The first month of our stay here in Umbria has been cold and wet although the weather finally seems to be taking a turn for the better and this past week we had a few gorgeous days with sunshine and temperatures in the 80’s. I do now have hope that we may end up with a nice summer! When the weather is cool and damp though, our farmhouse is not a very comfortable place to be and I have to layer up to keep warm. A nice big bowl of steaming soup is always a great way to keep warm, and I tend to make hearty bean and grain soups often during the cooler months for when we need a nice warm bowl of soup comfort.
I often cook a big pot of beans, and then freeze them to use later in soups such as this one, salads, or even to use as a side dish for grilled meats. For this soup, you can use canned beans if short on time, or cook your own from scratch (my preference)if you have the time. I generally prefer chickpeas, cannellini beans, or the small white beans we have here in Umbria from the shores around lago Trasimeno for soups. 1 pound of dried beans is about 2 cups, and once cooked will give you about 4 1/2 to 5 cups cooked beans.
To cook your beans from dried, starting the night before, place a 1 pound package of dried beans in a bowl and cover with water. Cover the bowl with plastic wrap and let rest overnight. Drain the beans and place in a pot and cover with fresh water, a couple of bay leaves, and a sprig of fresh rosemary. Bring the water to a boil, then decrease to a simmer and cook until the beans are tender. (This may take 30 to 45 minutes depending on the beans.) Drain and use as needed.
Farro is a very popular grain used here in Umbria in soups, salads, and in place of rice for risotto. It is an ancient grain belonging to the wheat family, and is also known as emmer wheat. Farro is sometimes mistaken for spelt, but they are two very different grains. Although this dish tastes great too, the best part of using farro in place of rice is the added nutritional benefits. Farro is high in fiber, magnesium and a number of important vitamins such as A,B,C & E. Although farro is much more readily available these days in health food stores, or even in the organic section of local grocery stores, if you cannot find farro in your area, you can substitute spelt or barley for this dish although the cooking times may vary and the taste will be a little different.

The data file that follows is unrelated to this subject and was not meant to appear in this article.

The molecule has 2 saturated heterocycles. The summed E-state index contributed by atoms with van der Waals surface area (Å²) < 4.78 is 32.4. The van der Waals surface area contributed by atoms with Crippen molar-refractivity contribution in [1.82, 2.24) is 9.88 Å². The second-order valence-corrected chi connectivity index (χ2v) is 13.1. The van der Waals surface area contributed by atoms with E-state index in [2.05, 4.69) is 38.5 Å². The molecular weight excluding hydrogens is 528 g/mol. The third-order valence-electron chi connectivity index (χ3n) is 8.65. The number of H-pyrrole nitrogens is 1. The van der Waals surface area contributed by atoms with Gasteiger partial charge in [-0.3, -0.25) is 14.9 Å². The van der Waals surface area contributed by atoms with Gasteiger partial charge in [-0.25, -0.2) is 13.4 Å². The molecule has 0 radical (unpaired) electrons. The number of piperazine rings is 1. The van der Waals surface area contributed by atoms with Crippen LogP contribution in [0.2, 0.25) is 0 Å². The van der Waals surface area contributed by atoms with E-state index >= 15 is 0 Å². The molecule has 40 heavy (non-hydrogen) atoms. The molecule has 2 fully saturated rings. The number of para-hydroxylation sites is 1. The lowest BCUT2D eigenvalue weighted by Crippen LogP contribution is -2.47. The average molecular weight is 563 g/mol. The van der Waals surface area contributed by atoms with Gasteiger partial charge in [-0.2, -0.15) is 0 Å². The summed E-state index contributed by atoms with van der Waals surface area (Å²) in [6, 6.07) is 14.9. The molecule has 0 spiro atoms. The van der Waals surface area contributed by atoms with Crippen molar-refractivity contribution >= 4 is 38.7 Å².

Deborah Mele 2013
Creamy Chickpea & Farro Soup
- 1 Pound Dried Chickpeas (or 5 Cups Canned)
- 2 Tablespoons Olive Oil
- 4 Tablespoons Chopped Pancetta
- 1 Carrot, Diced
- 1 Onion, Peeled & Diced
- 1 Stalk Celery, Diced
- 3 Cloves Garlic, Peeled & Minced
- 4+ Cups Chicken or Vegetable Broth
- Salt & Pepper
- 1 Teaspoon Dried Oregano
- 1 Teaspoon Chopped Fresh Rosemary
- 1 Cup Farro
- Cracked Black Pepper
- Drizzle of Extra Virgin Olive Oil
- Crisp Pancetta Bits (Optional)
- In a large soup pot, heat the oil and then add the pancetta, carrots, onion, celery and garlic.
- Cook over medium heat, stirring often, until the vegetables are tender and the pancetta pieces are lightly browned, about 8 minutes
- Add the chickpeas to the pot with the vegetables and cover everything with broth by at least 1 inch.
- Season with salt and pepper, oregano, and rosemary.
- Bring to a boil, then reduce the heat and slowly simmer for another 15 minutes or so to develop and meld the flavors.
- Remove half the bean and vegetable mixture, and puree until smooth in a food processor, then return to the pot.
- Add the farro to the pot, and simmer for about 25 minutes, or until the farro is just about tender to the bite. If the soup gets too thick, add additional broth to thin as needed.
- Taste, and adjust salt and pepper as needed.
- Serve in individual bowls topped with some cracked black pepper and a drizzle of extra virgin olive oil.
- Sprinkle top of soup with the crispy pancetta bits if using and serve.